for the pressman's use in the running off of a sheet could contain a mixture of
papers from the stocks in use for that edition, or present in what Paul Needham
has called the "blank-paper archive" of the printing-house.[18] The three water-
marks are large: the arrows and star mark measures 85 × 37 mm, the anchor
and star 83 × 47 mm, while the circle inscribing the crossbow is 48 mm in
diameter. As for the structure of the formes used in the manufacture of these
royal papers, while the average distance between chains is greater than 35 mm
(in the case of the arrows and the crossbow papers it approximates to 40 mm), the
distance between the chain to which the mark is attached and the two adjacent
chains is significantly less. This structure is different from that found in formes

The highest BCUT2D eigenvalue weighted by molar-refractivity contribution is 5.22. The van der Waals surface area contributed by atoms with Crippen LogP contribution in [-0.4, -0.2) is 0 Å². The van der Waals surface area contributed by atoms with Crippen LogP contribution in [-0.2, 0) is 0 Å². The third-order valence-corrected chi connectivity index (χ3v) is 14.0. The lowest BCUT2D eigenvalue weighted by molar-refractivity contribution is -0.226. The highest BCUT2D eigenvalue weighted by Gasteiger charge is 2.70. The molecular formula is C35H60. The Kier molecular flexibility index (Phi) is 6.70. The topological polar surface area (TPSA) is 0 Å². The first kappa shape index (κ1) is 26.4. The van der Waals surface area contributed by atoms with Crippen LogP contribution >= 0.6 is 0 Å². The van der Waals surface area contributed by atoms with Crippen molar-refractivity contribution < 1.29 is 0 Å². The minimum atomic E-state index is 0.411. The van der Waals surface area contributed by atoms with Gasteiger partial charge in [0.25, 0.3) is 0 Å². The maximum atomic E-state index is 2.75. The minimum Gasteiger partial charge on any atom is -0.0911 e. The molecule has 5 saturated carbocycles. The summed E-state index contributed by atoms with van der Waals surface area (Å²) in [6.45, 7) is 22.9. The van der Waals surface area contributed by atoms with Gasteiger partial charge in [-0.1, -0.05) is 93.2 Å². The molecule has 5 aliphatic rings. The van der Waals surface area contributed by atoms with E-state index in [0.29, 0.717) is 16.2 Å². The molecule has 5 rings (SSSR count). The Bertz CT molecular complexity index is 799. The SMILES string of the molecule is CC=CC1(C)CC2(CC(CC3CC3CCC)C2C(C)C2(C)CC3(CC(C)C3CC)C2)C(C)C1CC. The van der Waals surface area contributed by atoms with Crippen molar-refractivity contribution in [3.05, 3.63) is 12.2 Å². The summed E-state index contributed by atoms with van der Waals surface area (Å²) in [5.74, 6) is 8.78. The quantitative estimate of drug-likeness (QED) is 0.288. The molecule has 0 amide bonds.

used in the manufacture of Venetian super-chancery paper of the period, as we
shall see.


Page 93

In addition to these two royal-paper copies, I have examined five other copies
of the Themistius with leaf measurements which suggest that they were printed
on super-chancery paper.[19] In all these copies the paper is very opaque, making
watermark identification difficult; the predominant one seems to be a balance
inscribed in a circle, surmounted by two rings, one on top of the other—similar,
perhaps identical, to a mark found in paper much used in folio Aldine editions
of the period 1527–1528.[20] What can be clearly seen, however, thanks to the
format, is the structure of the forme on which the paper was made, with chains